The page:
The impending demise of 'Breaking Bad': Are end dates actually good for TV shows?


Image Credit: AMC

We are closer to the end of Breaking Bad than we are to the beginning: After a month filled with backstage hand-wringing, in which prognostications for the show’s future regularly shifted from a six-episode final season to a theoretically much longer run on a different network, AMC has officially ordered a 16-episode final season. Showrunner Vince Gilligan was ecstatic to have the knowledge — rare in the TV world — of when, exactly, his show would be concluding, saying that knowing the show’s end-date “Will allow us to properly build our story to a satisfying conclusion.” End dates are a rarity on American television — the most famous example is Lost, which officially announced a May 2010 series finale in May 2007. The announcement of the end of Lost happened in the midst of the show’s post-Hydra creative resurrection, and ever since then, conventional wisdom has stated that setting a finite number of episodes makes a TV show better.

The problem with the End Date Theory is that it isn’t really true. It has the whiff of truth; it seems logical that storytellers should know when their story ends. But that logic assumes that TV show storytelling ought to follow classical rules of narrative, when the entire nature of the medium makes that impossible. Unlike novelists or movie screenwriters or playwrights, TV writers don’t have the benefit of going back to correct old drafts — they can’t change information in the show’s series premiere two years later. Additionally, TV writers have the curious power to witness their work in finished form while they’re still working on it; that’s why most TV shows go through a process of adjustment in their first few seasons, as the writing staff learns what their actors can do and begin to find their show’s specific strike zone.

Most of all, in the modern age, TV writers are more aware than ever about the audience’s reaction to their series… and they’re often very conscious of chasing the audience’s interest. Call it the Nikki & Paulo Effect: When Lost fans rebelled against the miserable duo of new characters, the creators killed them off in a spectacular fashion. (The Nikki & Paulo-centric episode gets a bad rap, but I think it’s an underrated gem.) The key thing to remember here is that TV shows can course-correct. If something’s not working, they can change. If a romance isn’t clicking, then it can end; if a bunch of new characters are boring people, then the show can stage an exciting death orgy and wipe the deck clean. (The best example I can think of is 24‘s third season, which started out as a lame season about druglord brothers and suddenly turned into an awesome season about Jack Bauer fighting his very own Alec Trevelyan.) In a fascinating interview with Alan Sepinwall, the Breaking Bad showrunner noted that the writing process for season 3 was “like improvisational jazz.”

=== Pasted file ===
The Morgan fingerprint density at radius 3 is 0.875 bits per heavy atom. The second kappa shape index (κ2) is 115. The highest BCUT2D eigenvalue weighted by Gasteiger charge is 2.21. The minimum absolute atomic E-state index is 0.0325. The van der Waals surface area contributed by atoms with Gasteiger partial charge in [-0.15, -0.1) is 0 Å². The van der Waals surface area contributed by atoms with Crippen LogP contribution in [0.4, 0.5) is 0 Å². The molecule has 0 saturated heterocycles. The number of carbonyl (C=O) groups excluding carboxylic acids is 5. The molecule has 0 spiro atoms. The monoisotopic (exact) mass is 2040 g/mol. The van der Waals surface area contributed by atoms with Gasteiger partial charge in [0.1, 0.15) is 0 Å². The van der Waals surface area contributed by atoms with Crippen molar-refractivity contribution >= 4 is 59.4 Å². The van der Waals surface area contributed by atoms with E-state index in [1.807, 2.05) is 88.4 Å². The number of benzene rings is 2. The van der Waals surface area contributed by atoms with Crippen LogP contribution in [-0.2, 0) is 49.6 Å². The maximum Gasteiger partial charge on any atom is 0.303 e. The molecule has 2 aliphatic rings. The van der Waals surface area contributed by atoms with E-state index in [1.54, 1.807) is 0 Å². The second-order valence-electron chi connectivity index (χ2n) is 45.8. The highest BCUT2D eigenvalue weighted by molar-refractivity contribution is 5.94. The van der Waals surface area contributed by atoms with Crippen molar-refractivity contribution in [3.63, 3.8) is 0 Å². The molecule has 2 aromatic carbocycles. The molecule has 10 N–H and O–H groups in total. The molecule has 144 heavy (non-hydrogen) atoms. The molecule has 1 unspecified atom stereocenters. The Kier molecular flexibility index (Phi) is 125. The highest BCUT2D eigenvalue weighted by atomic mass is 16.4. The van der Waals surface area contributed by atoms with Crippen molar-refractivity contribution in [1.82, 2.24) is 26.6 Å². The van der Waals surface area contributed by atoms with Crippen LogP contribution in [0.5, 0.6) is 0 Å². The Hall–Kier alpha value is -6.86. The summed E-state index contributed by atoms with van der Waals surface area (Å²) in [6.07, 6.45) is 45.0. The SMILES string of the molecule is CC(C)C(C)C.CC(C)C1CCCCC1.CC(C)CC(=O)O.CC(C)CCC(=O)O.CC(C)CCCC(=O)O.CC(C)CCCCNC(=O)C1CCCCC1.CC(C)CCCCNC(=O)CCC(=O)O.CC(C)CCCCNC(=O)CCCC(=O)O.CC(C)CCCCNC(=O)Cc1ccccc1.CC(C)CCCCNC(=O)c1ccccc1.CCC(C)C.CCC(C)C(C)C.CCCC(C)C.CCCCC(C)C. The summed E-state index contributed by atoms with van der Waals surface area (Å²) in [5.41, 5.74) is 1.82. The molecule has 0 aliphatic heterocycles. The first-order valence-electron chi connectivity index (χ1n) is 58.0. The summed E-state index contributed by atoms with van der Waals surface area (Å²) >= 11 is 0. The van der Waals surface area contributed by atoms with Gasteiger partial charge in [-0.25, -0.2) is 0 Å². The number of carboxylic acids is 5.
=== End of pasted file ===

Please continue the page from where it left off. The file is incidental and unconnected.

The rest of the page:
The problem is that, to a certain extent, having an end date ruins the possibility of course correction — and improvisation becomes more and more difficult. It’s true that most creators of serialized television shows have a vague idea of where they want their show to end, but when you’re working towards a vague goal, you can take plenty of exciting jaunts, and change direction if you find a blind alley. If you look closely at long-running serialized shows that went into their final season knowing that they were reaching an end, you find a depressing amount of common problems: Storylines slow to a crawl. The characters seem more like chess pieces being set up for a series finale mastestroke. Characters or plot arcs that would have been jettisoned in earlier seasons become incredibly important, simply because the creators need them to reach their planned ending — call this “The Lapidus Corollary,” named for the character on Lost who hung around for three seasons just because the writers needed an airplane pilot. It was true of Battlestar Galactica, which spent a depressing amount of its final season devoted to Kara Thrace’s search for herself. It was true of The Wire, which spent its last season restating old points about the horribleness of contemporary bureaucracy and dallied on the interminable fake serial killer plot. It was certainly true of Lost, which had a final season that was simultaneously too static (oh god, the Temple) and too frantic (quick, go to Hydra Island! Now come back to the main Island! Now go back to Hydra Island!).